Books from the Brandhorst Collectionuntil
Under the title “Spot On”, recently acquired blocks of works by various different artists will be shown in two rooms on the ground floor. Since 2 May 2020 books from the Brandhorst Collection have been on display. The exhibition presents notable recent acquisitions from the last few years by Jacqueline Humphries, Arthur Jafa, Ed Ruscha, and many more.
About the exhibition
Artist publications play an important role in both the collection and the program of Museum Brandhorst. With exhibitions such as Reading Andy Warhol (2014), Ed Ruscha: Books & Paintings (2013) or Picasso Artists’ Books (2010), the importance of books as an artistic medium has repeatedly been brought into focus.
Books are containers for information, prose and poetry, they are fetish objects and a means of communication, and they represent the democratization of knowledge like no other medium. Their cultural, social as well as historical significance has not dimmed in the digital age and explains the ongoing engagement of artists with the object and the idea of the “book”.
Since the beginning of May, seminal new acquisitions from the last years have been on view on the ground floor of the museum: They address the book as a space for reflection and as a formal means on the one hand, and as a place of political debate on the other hand – with books and artworks by Richard Artschwager, Jacqueline Humphries, Arthur Jafa, Kara Walker, Ed Ruscha, Andy Warhol, Lawrence Weiner, Laura Owens, and others.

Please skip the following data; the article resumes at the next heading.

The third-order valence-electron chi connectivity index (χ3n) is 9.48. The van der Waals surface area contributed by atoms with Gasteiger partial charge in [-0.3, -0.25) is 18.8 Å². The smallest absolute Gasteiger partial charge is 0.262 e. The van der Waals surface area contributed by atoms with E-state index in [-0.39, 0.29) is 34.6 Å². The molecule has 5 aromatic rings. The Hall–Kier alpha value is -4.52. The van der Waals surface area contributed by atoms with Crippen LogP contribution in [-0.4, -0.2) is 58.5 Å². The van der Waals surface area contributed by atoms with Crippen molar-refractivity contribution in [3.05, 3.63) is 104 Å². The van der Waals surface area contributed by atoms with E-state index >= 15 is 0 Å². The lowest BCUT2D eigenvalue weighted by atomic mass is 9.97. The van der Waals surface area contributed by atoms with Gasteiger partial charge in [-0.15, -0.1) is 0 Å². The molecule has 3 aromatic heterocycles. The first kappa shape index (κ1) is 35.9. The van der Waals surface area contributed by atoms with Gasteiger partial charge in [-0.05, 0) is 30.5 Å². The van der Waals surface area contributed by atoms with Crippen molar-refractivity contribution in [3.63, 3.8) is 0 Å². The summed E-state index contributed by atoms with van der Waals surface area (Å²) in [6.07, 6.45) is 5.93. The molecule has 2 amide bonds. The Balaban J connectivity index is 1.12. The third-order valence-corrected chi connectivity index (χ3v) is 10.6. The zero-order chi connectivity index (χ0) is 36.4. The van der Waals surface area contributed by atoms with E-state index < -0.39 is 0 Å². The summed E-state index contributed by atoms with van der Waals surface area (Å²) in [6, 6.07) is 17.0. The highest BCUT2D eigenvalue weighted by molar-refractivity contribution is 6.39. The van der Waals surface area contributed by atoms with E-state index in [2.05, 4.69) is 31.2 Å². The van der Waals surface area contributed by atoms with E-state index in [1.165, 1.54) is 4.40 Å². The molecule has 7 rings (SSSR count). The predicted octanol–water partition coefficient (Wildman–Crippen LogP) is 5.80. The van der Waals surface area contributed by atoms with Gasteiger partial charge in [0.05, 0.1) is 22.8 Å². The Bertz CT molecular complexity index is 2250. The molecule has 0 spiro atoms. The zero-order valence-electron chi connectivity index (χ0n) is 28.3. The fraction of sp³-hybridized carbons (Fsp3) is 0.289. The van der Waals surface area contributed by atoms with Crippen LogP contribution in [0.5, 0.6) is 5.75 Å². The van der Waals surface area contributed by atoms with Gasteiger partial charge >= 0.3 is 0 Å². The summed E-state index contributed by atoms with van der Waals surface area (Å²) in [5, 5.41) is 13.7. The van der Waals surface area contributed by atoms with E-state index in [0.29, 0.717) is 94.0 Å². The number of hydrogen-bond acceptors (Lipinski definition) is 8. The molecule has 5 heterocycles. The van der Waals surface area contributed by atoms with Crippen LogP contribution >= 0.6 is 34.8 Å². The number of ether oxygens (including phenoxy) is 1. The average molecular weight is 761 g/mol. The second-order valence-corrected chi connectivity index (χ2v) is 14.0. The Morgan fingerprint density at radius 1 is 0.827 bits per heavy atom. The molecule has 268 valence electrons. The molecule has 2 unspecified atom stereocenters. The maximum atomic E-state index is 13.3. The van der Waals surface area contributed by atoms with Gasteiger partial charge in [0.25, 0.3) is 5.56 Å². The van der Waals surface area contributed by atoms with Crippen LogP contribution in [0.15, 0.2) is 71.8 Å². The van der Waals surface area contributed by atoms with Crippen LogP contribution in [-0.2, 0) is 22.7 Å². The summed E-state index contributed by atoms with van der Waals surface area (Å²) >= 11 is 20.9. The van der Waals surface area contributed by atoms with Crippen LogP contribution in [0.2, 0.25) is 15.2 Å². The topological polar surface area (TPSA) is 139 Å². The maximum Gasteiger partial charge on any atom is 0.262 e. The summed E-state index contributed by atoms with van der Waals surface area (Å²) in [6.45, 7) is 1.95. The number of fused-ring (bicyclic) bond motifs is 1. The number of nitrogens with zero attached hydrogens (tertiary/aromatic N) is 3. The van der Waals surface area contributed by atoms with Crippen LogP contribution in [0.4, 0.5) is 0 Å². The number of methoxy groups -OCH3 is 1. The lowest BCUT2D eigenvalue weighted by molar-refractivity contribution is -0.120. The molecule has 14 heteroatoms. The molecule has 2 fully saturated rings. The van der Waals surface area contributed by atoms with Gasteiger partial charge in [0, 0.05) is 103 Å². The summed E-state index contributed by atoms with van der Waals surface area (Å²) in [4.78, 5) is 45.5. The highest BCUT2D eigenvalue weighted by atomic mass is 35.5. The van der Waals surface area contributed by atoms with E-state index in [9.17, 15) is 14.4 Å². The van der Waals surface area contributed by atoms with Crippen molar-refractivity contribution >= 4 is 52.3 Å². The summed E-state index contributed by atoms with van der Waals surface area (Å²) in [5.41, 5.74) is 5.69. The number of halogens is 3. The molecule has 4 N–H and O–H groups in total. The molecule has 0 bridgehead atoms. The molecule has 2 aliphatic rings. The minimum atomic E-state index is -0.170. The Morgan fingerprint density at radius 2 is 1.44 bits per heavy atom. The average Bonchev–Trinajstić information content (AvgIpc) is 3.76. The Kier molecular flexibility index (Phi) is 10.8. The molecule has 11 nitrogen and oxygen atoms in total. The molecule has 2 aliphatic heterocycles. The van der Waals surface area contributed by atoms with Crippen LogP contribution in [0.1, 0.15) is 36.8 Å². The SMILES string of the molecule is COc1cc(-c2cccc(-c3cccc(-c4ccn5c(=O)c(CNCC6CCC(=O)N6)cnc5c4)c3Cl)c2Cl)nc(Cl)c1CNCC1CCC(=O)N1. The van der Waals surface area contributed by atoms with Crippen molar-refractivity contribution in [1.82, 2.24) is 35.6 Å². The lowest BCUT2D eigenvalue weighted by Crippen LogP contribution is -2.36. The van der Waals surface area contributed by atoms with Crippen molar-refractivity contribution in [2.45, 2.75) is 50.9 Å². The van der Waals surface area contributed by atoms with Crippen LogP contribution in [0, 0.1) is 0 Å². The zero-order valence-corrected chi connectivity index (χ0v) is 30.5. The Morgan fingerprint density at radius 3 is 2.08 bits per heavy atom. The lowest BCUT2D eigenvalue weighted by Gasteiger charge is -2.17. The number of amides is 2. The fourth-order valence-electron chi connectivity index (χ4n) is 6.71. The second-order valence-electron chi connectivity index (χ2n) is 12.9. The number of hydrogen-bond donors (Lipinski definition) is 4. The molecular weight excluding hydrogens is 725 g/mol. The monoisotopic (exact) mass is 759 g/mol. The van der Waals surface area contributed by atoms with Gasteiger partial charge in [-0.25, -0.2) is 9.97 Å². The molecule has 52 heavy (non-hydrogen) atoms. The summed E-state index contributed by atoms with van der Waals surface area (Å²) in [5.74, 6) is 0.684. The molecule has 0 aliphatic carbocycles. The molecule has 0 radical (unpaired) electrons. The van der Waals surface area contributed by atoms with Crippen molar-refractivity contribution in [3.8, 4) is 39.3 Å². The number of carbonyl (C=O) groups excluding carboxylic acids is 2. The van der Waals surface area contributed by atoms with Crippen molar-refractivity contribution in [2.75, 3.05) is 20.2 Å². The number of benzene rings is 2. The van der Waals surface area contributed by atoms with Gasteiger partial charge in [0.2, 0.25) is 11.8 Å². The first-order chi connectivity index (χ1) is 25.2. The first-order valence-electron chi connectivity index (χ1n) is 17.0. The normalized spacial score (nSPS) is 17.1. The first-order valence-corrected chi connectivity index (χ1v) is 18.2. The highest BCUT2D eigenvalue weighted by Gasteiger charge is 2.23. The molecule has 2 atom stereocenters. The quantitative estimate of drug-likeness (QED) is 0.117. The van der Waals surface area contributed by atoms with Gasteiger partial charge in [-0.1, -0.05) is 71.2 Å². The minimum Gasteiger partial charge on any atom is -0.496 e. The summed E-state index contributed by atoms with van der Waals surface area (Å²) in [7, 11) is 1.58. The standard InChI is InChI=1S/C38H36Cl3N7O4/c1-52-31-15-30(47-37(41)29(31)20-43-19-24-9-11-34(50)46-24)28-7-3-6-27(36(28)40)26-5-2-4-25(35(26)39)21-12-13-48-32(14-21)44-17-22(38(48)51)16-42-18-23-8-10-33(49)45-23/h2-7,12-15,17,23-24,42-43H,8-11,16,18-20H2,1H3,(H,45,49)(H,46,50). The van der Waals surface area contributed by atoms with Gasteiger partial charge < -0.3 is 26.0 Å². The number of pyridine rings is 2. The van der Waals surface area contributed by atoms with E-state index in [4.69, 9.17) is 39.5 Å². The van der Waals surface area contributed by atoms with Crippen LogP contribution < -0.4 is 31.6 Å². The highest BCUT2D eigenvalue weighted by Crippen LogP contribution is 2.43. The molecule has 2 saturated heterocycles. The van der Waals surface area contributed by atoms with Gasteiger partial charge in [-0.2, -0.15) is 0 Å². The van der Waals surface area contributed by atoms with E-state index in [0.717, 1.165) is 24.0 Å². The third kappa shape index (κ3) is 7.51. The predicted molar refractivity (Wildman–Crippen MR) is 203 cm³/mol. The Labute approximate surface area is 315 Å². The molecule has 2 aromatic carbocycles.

Artists' Books between Concept and Object
Artists’ books are a comparatively young medium and only took on a more prominent role from the 1960s onwards – especially in Conceptual Art, where they have attracted attention as artworks in their own rights. Ed Ruscha’s early artist books, with which he established himself as one of the most important representatives of the medium, are a good example. His publications from “Twentysix Gasoline Stations” (1963) to “Hard Light” (1978) play ironically with viewing and reading habits, deliberately evoke boredom where drama is expected, or break the linearity of a narrative by means of a seemingly paradoxical end. Pictures dominate in the artists’ publications assembled in the exhibition: photographs, collages, silhouettes, paintings. While Ruscha focuses on (clichéd) images of everyday American life, Lawrence Weiner and Paul Chan, for instance, address political subjects. Arthur Jafa and Kara Walker, in turn, focus on Black cultural history.
Nothing to Read: Book as Subject
In addition to artists’ publications, a second exhibition room will show works by Ed Ruscha and Richard Artschwager that treat the book as a painterly motif or sculptural object. Artschwager’s “Encyclopedia Britannica” (1963) plays with its double presence: as a bookshelf and as a depiction of the same. Ed Ruscha, on the other hand, creates a tension between content and pictoriality with his bleach-treated book objects of the 1990s. In his monumental paintings of blank book pages from 2011 and 2012, Ruscha prompts us to think about the relationship between reality and image, between that which is depicted in the image and its metaphorical meaning, between seeing and reading – and thus about fundamental questions in the field of painting.